HIIT-style training can reduce your risk of diabetes.
HIIT is a style of training that involves alternating between a low-moderate intensity with a high level of intensity. For example, running on treadmill at a low speed for five minutes, then switching it to a fast speed for the next five and so on. HIIT training has become very popular because it has the potential to increase your aerobic and anaerobic fitness, while burning fat at the same time.
New research has found that performing High-Intensity Interval Training (HIIT) is an effective way to reduce your risk of type-2 diabetes, regardless of your level of insulin resistance. Insulin resistance one of the major warning signs for developing type-2 diabetes; it means that your body stops responding to insulin properly.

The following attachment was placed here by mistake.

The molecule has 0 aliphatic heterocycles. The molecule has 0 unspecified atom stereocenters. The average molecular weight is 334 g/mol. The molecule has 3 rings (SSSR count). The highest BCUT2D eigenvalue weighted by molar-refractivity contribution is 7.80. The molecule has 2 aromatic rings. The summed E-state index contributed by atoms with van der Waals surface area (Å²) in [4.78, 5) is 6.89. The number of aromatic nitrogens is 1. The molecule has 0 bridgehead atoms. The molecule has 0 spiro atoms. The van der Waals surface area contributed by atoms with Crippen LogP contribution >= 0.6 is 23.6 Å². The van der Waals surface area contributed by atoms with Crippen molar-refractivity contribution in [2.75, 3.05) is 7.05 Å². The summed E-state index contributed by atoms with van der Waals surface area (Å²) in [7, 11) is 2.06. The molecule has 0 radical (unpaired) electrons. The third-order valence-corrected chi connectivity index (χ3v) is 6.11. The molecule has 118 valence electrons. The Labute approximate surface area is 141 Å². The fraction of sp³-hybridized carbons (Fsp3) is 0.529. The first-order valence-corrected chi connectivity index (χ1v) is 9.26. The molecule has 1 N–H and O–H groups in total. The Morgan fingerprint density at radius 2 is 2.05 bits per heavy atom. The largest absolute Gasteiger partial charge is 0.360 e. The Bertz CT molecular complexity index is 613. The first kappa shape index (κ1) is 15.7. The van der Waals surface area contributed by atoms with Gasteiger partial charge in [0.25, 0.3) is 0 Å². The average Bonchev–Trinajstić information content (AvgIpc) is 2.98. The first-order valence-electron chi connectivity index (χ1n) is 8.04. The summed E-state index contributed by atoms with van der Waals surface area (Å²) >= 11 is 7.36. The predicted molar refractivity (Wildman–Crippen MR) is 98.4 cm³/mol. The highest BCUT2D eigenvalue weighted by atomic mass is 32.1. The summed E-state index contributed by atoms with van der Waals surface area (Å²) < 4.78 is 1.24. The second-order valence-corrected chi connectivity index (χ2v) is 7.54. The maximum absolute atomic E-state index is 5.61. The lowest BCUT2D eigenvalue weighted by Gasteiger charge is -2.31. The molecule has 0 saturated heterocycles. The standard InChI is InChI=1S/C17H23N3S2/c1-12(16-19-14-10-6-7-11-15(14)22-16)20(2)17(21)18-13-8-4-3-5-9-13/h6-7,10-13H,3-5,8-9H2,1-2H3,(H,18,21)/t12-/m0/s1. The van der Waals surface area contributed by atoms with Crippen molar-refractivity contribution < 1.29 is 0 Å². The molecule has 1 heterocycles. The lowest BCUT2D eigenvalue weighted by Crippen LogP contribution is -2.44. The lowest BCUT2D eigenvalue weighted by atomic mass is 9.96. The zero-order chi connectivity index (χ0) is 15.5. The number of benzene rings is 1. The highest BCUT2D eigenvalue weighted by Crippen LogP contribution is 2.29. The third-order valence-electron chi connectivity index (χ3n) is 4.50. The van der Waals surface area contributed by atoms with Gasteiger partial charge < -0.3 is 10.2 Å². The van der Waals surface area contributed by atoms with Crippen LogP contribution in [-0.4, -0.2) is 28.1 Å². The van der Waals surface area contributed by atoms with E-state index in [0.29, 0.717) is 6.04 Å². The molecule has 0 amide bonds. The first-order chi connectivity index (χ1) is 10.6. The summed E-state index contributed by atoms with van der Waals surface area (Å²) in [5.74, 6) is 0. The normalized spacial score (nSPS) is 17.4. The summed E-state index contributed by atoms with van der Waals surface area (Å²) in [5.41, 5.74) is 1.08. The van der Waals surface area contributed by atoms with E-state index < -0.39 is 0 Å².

The study, published in Frontiers in Physiology, took 40 women who were not regular exercisers and at risk for type-2 diabetes and divided them into two groups: high risk and low risk, depending on their level of insulin resistance. Both groups performed HIIT three times per week for 10 weeks.
Not only did the HIIT training help the overall fitness of the participants — the women in both groups lost body fat and got stronger — the researchers also found that the high-risk group in particular got the most benefits in reducing their risk of developing type-2 diabetes.
The researchers concluded that High-Intensity Interval Training is a promising tool to help people take control of their cardiometabolic health, especially for people at a high risk for type-2 diabetes. Even for people at a lower-risk, HIIT can improve your cardiovascular and metabolic health.
The study used cycling as their form of HIIT, but there are many other ways to train HIIT at Hammer’s Gym — any of our cardio machines, free weights, fitness classes, battle ropes and martial arts classes can do the job!
Get in touch today so we can help you on your fitness journey.
Alvarez, C. et al. (2017.) ‘Prevalence of Non-responders for Glucose Control Markers after 10 Weeks of High-Intensity Interval Training in Adult Women with Higher and Lower Insulin Resistance.’ Frontiers in Physiology, Vol. 8, Page 479. 06 July 2017.